Also, the selection of titles available in e-version is much smaller, so if you wanted a particular author or title, sometimes you were out of luck. Some that we looked at and enjoyed were: Myers and Chang at Home by local favorite Joanne Chang; Magnolia Table by serial entrepreneur Joanna Gaines; 5 in 5 by restaurateur Michael Symon; anything by Jacques Pepin (“there were lots of his books on Hoopla”); and The Farmer’s Wife Cookbook by Joanna Engstrom, a 1930s title that was fun to browse. It even included advice on how to buy that newfangled appliance, the refrigerator!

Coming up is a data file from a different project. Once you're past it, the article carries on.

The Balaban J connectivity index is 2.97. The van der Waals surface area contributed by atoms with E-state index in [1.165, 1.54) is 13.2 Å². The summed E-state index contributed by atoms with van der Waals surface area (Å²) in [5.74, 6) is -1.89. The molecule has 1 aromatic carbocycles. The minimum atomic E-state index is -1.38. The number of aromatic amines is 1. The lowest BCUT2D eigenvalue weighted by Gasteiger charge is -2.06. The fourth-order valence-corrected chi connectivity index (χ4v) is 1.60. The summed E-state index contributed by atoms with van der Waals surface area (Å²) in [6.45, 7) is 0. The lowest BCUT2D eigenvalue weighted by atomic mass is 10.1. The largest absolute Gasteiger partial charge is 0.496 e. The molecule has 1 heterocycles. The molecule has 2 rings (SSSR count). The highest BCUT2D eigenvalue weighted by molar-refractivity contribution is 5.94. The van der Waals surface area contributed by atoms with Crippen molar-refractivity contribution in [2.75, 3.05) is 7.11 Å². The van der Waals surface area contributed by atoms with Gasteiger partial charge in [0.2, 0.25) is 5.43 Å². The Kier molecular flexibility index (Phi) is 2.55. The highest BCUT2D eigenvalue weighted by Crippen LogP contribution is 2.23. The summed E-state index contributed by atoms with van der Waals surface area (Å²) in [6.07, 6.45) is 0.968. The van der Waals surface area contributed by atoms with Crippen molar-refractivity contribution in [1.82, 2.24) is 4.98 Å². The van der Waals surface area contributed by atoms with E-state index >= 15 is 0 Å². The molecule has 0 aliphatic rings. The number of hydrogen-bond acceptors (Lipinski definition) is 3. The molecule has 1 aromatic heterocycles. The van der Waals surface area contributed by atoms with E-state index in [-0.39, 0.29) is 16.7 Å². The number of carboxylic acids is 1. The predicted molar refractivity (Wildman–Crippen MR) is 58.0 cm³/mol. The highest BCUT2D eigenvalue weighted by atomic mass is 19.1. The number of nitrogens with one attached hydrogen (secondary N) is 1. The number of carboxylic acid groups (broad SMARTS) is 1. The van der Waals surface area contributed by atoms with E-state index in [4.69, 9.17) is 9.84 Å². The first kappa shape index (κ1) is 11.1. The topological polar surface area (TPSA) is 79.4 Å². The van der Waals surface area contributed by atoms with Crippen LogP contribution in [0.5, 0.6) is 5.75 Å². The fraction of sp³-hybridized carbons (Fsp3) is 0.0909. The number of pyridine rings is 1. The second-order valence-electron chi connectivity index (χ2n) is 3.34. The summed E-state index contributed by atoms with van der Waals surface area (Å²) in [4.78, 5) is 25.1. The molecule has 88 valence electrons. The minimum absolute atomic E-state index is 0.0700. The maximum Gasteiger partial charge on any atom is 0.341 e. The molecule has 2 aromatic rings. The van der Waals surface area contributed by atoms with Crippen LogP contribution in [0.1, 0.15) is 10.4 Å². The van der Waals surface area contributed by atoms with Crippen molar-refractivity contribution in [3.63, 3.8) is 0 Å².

Some of us had a stash of cookbooks at home that we’d picked up before the library closed, or that we ordered online. We enjoyed two titles from prolific America’s Test Kitchen: Sous Vide For Everybody, and Twentieth Anniversary TV Show Cookbook (“it’s a big book!”). One person perused Melissa Clark’s newest, Dinner in French. Many recipes looked enticing, although “she uses lots of spices that aren’t so easy to find.” Midwest Made by Shauna Sever proved to be a volume of yummy, no-fuss baked goods, and Eat Your Vegetables by Joe Yonan was a unique collection of cooking-for-one vegetarian recipes. And we all encountered one problem, regardless of book type: inevitably, after choosing a recipe we found we were lacking one or two critical ingredients– and all of us are shopping less and much more cautiously. No more running to the supermarket at the last minute, or for just a few items!